The term for making contact with a saint, guru, divine form, holy person is “darshan°. It is from the Sanskrit root °dri° which has to do with looking or gazing. In yoga we hear the word °drishti” pertaining to where to focus ones eyes.
I arrived in Rome on Sunday afternoon; my paternal uncle met me at the airport. It felt very different to be in Europe. I passed through London already, but now it is official, I am not in Asia anymore.
It feels so easy here, so quiet and calm and sane. My uncle thinks this is odd as for him Rome is crazy and erratic, compared to San Francisco or Paris, his two other favorite cities.
On the plane I sat next to a Sikh woman from Chandigarh. She was young and beautiful with long dark hair pulled back in a braid. She was wearing innumerous bangles on both arms and rings on every finger. She was nervous and commanding, with extra baggage and needing lots of male support to hoist her things into the overhead compartment. During the 9 hour flight we talked a bit and it turns out that her hair is long as it is a Sikh custom to not cut their hair, that the bangles indicate that she is recently married and she will wear them for 1 year, that she has all her jewelry on as she is en route to her new husband in Canada and her inlaws instructed her that this was the safest route to carry her valuables, that she is commanding because she is used to having servants at home, that she is nervous because she is flying for the first time, leaving home for good, heading to her husband’s family that will now be her family. It was of course an arranged marriage, but in this case, they met through the internet, within 3 months it was all decided. Another Sikh family, the same caste or class. In Canada though, no servants. She will need to learn how to do things herself. With her in laws guiding her of course.
In Italy, my uncle lives with his partner and his childhood friend from Chicago, Sandy, who knew my parents as well. Her and my mom were the same age and had their first child at the same time. They were both very beautiful and wild. The children slowed them down, but their natures were not dissimilar. We all go to dinner at °Ensalata Rica° which is a good salad chain. I eat raw food for the first time in weeks and drink white wine. Olive Oil, sun dried tomatoes, olives, parmesan cheese, corn, Italian Bread, balsamic vinegar. It all tastes more delicious than ever before.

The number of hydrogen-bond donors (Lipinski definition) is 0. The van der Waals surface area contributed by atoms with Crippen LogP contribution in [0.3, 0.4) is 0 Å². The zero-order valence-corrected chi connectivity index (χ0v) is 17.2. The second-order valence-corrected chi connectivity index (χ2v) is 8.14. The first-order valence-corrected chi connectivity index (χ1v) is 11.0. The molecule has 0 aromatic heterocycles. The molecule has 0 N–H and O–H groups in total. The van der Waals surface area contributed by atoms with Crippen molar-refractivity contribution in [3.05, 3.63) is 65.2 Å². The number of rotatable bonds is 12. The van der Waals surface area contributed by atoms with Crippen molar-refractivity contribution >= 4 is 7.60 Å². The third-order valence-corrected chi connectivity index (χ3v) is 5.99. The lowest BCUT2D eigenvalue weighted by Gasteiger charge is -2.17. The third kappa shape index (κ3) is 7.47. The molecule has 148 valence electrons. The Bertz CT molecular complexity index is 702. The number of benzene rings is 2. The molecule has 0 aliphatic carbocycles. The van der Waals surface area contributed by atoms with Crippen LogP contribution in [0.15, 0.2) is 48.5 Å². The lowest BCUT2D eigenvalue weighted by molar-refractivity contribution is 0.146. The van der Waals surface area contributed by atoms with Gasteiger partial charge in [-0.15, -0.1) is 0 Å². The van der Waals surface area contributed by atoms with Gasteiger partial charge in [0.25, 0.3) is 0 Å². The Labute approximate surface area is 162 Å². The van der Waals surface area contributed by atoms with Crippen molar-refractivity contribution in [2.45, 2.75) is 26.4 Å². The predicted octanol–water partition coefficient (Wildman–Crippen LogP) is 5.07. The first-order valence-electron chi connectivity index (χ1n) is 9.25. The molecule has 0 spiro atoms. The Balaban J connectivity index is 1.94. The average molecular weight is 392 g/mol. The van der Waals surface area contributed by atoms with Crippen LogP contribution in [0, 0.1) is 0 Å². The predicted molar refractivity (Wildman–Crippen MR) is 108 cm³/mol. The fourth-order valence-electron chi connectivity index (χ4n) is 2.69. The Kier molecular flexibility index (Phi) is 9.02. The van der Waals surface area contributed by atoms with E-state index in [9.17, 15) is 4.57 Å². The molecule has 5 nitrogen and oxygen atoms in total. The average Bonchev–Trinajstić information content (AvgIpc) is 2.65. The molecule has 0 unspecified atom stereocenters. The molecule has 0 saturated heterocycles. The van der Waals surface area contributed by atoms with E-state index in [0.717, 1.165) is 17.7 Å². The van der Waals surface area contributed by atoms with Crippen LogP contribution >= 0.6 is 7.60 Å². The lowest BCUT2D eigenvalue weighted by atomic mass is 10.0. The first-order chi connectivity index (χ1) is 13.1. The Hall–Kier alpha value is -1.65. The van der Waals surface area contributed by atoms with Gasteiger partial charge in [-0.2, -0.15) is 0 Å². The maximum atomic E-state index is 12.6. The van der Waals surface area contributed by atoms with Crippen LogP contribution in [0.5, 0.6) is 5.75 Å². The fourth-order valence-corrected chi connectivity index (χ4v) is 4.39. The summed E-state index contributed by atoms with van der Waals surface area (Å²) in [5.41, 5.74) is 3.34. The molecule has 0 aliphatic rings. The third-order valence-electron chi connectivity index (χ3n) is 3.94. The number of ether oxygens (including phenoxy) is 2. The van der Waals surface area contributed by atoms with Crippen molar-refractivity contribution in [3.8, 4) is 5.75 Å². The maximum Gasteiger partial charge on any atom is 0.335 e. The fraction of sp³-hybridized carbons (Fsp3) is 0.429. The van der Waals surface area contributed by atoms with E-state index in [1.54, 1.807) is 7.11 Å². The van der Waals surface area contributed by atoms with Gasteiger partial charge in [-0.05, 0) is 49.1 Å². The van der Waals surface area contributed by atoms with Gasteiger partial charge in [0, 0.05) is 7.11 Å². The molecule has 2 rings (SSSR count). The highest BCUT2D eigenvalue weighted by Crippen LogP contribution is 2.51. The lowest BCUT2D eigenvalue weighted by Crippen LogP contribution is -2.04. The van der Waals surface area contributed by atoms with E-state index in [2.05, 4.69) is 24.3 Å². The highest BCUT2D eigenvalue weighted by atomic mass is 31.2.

The next day Gerald and I go for a walk in his beloved City. He lives in the shadow of the Coliseum. We walk down the °Via Emperiali°, a street created by Mussolini with ancient looking columns that actually credit him and reference his dream to create a new modern Roman empire. We pass the Roman forum and Trajan’s marketplace. We come to the Piazza Venezia, where Mussolini gave a famous speech from the balcony of a palace, we wander by the Parliament buildings and ancient churches. Gerald can decode everything i am seeing. He knows Rome’s history from its beginnings to the present moment and speaks Italian fluently. It is a special odd holiday this day, °The feast of the Immaculate Conception° of Mary. A strange holiday declared only 150 years ago that says that Mary was conceived normally, yet immaculately, thus making her the proper vehicle for the birth of Christ. Got it? People are roaming the streets in a casual way as it is holiday.
Gerald and I get 3 special treats on our way back. An old palace is open, with an art show, and we can wander in and see the grand rooms- the modern art is nothing compared to the rooms. The Chapel of °San Marco°, closed most of the time, is open and we can see some of the ancient mosaics. Coming out, I notice there is a commotion. People are lining the streets and there are police lights flashing. Something is happening.
Looking up the street, we see a procession. People are getting very excited. It is the pope mobile! The pope is standing in his modern chariot, in his red and white garb, waving and smiling. Like any good Italian Catholic (were American Jews mind you) we wave and smile. The crowd is thin enough to see and be seen clearly. I look at him, he looks at me. We smile. There you have it, Darshan with Pope Benedict XVI.